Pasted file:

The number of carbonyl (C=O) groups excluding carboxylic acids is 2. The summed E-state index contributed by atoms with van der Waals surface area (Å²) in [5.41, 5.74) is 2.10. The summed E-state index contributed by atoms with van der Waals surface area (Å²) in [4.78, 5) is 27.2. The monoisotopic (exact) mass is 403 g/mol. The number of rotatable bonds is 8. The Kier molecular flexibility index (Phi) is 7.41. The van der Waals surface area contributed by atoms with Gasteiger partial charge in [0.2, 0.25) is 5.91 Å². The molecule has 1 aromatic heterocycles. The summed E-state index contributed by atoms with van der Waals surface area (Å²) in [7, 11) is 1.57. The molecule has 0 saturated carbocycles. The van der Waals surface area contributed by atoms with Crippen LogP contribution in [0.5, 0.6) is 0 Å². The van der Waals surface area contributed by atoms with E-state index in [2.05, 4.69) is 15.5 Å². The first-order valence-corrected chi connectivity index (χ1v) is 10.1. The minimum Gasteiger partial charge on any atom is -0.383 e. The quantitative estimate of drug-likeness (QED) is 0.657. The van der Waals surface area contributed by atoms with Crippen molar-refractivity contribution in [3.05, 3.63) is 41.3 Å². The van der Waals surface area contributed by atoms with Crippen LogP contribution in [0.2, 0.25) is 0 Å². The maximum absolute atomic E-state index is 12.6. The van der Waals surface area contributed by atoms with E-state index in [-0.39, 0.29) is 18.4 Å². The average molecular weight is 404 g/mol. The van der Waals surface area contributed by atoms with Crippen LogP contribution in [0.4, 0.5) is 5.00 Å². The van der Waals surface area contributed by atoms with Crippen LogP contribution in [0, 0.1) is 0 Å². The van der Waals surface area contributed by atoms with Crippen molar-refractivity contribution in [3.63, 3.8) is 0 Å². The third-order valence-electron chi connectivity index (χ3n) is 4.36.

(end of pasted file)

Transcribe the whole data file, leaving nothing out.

The number of carbonyl (C=O) groups excluding carboxylic acids is 2. The summed E-state index contributed by atoms with van der Waals surface area (Å²) in [5.41, 5.74) is 2.10. The summed E-state index contributed by atoms with van der Waals surface area (Å²) in [4.78, 5) is 27.2. The monoisotopic (exact) mass is 403 g/mol. The number of rotatable bonds is 8. The Kier molecular flexibility index (Phi) is 7.41. The van der Waals surface area contributed by atoms with Gasteiger partial charge in [0.2, 0.25) is 5.91 Å². The molecule has 1 aromatic heterocycles. The summed E-state index contributed by atoms with van der Waals surface area (Å²) in [7, 11) is 1.57. The molecule has 0 saturated carbocycles. The van der Waals surface area contributed by atoms with Crippen LogP contribution in [0.5, 0.6) is 0 Å². The van der Waals surface area contributed by atoms with E-state index in [2.05, 4.69) is 15.5 Å². The first-order valence-corrected chi connectivity index (χ1v) is 10.1. The minimum Gasteiger partial charge on any atom is -0.383 e. The quantitative estimate of drug-likeness (QED) is 0.657. The van der Waals surface area contributed by atoms with Crippen molar-refractivity contribution in [3.05, 3.63) is 41.3 Å². The van der Waals surface area contributed by atoms with Crippen LogP contribution in [0.2, 0.25) is 0 Å². The maximum absolute atomic E-state index is 12.6. The van der Waals surface area contributed by atoms with E-state index in [-0.39, 0.29) is 18.4 Å². The average molecular weight is 404 g/mol. The van der Waals surface area contributed by atoms with Crippen LogP contribution in [0.4, 0.5) is 5.00 Å². The van der Waals surface area contributed by atoms with Crippen LogP contribution in [0, 0.1) is 0 Å². The van der Waals surface area contributed by atoms with Crippen molar-refractivity contribution in [3.63, 3.8) is 0 Å². The third-order valence-electron chi connectivity index (χ3n) is 4.36.